The Undocumented Tools of a Blogger’s Trade
Medieval monks had their scriptoriums for the laborious task of illuminating manuscripts. Do modern bloggers have an equivalent nook?
A blogorium, ideally, would be a room set apart from the daily round. Quiet, even to the point of meditative in mood, it would contain the tools of the blogger’s art, plus a few indispensable extras. No, not a minibar. I was thinking more of a trampoline (see below).
The blogorium would be the focus of any serious blogger’s household. Children would pass the hallowed entrance in awe and perpetual silence. The dog would refuse to bark when padding by. Wives would remove suggestive clothing; husbands stop clanging their tools around. In short, it would be a place of retreat, devoted to blogativity.
My blogorium is a snappy space with a bay window which overlooks a rest-home for the elderly. I can gaze down and contemplate my future. Coincidentally, the room has become a repository for furniture nobody knows what to do with. Thus it has developed an old world colonial charm of decaying opulence, rounded off by the aroma of ancient books and polished oak. And that’s only the blogger.
All bloggers deserve a blogorium, I believe, if they are to do their best work undisturbed by the trivia that passes for life. A short verse written about the writer Rupert Brooke catches the mood :
The young Apollo, golden-haired,
Standing on the brink of strife,
For the long littleness of life.
Ah, what a blogger he would have made.
Of course, the blogorium must also be available for other activities, especially for exercise ~ what I call blexercise. Yes, it’s one of those composite words again, beloved by denizens of the blogosphere. Actually I made it up, but I’ve no doubt that others have been there before me, given the fertility of the net-mind.
Blogging, like air travel, increases the risk of DVT (Deep-Vein Thrombosis) and other circulatory conditions. I can make that statement without consulting any medical sources, because it is self-evidently true. After a hard day’s blogging, the Olympic Games can seem aeons away.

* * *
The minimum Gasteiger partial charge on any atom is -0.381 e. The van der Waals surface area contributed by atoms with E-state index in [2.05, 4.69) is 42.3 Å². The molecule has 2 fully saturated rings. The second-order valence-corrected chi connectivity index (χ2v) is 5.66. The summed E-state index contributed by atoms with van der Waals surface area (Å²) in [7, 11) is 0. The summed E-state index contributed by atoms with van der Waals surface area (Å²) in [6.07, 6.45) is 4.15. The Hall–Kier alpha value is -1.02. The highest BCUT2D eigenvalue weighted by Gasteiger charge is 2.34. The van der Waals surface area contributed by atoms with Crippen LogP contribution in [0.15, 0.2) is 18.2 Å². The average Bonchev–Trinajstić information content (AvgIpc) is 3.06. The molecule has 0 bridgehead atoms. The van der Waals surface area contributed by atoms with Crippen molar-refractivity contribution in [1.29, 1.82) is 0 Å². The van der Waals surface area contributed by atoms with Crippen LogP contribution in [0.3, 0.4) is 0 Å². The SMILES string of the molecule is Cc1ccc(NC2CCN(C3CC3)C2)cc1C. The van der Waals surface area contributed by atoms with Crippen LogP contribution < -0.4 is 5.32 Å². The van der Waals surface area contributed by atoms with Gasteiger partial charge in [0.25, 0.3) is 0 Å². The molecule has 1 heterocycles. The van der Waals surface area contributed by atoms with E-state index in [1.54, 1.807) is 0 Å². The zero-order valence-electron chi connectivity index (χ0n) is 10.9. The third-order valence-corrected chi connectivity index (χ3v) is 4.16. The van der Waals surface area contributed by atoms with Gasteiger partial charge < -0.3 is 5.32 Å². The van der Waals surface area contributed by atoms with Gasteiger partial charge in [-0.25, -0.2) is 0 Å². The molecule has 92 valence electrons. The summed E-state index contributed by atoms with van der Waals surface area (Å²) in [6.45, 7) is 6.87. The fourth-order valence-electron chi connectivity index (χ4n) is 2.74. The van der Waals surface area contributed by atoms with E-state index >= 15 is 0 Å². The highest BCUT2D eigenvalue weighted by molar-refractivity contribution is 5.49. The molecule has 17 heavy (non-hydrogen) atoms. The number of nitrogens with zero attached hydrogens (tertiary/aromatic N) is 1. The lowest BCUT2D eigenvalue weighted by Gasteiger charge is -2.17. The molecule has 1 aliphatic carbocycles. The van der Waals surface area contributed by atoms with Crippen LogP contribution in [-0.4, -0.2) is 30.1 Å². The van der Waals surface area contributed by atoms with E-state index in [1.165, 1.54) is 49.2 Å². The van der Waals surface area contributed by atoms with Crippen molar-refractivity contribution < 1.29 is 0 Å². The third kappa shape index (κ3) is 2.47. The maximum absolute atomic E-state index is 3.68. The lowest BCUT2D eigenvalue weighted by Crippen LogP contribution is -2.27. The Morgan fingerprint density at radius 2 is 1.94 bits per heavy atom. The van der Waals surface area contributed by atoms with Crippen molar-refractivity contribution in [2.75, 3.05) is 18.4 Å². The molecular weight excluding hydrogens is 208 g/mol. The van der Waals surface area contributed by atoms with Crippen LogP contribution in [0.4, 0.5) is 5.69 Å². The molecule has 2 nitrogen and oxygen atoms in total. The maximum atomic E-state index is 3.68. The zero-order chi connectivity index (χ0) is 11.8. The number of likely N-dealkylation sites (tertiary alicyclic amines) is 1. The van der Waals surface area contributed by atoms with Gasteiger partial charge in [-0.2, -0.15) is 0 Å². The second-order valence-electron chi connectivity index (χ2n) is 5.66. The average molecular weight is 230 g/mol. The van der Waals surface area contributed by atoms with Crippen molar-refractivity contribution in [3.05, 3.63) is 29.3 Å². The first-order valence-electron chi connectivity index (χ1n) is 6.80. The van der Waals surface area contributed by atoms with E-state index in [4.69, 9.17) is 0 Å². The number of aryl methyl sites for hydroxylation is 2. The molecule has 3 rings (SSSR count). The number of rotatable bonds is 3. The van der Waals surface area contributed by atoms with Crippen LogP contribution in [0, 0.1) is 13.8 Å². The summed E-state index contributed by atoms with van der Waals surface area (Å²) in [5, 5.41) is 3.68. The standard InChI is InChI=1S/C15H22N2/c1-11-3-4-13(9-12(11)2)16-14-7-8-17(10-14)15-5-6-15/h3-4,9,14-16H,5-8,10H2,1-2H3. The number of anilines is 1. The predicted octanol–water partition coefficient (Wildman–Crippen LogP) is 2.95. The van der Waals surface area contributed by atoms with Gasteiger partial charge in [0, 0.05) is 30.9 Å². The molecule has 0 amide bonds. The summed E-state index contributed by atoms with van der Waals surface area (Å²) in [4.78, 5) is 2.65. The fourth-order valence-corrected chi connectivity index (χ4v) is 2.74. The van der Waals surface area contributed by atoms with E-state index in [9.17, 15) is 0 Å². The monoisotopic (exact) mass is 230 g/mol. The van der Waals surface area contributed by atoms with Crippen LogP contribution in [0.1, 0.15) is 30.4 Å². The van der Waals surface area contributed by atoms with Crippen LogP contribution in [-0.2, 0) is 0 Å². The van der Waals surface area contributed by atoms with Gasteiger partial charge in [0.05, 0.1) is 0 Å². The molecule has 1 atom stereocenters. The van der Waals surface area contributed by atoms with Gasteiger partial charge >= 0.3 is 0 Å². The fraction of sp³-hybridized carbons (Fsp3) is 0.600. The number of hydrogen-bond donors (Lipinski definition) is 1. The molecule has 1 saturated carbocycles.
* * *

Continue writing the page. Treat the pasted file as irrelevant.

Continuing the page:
Blexercising then, consists of the steps you take to get your circulation moving while in the process of blogging. It’s very important that we get up from time to time and move around. Calisthenics in situ is one option, though not my favourite. Until recently I practised a kind of home-made Tai Chi. Not any more. Sliding around the house in slow motion, imitating the movements of animals, is a fine way to “summon up the blood”, though I doubt Henry the Fifth would have approved. In any case, there’s a danger of developing a reputation for eccentricity. So what’s the answer?
I have as it happens made a remarkable discovery which will change your life ~ and your blogging. No, I’m not going to sell you a pension. I refer to trampolining. Blexercise and trampolining go together like … well … Russet apples and Wensleydale cheese.
It was my sister ~ not otherwise known for great discoveries ~ who turned me on to the power of lift-off. Her excitement led me to try out her 3 foot, 30 quid model ~ nothing but the best for her, obviously. After a week of overdosing on lactic acid, your correspondent emerged into a wholly new realm. Life flew by in rhythmical, vertical motion, up-and-down, up-and-down. It was uphill most of the way.
Mindful of Talleyrand’s advice to new French ambassadors : “Above all, no enthusiasm”, I won’t bore you with the details. But sports trainers testify to the amazing circulatory and mental benefits of trampolining. And you won’t wreck your knees in the process.
So take my advice: trampolining is an ideal form of blexercise. You don’t even have to leave the room, and three feet of space is all you need. Pass the Wensleydale, darling.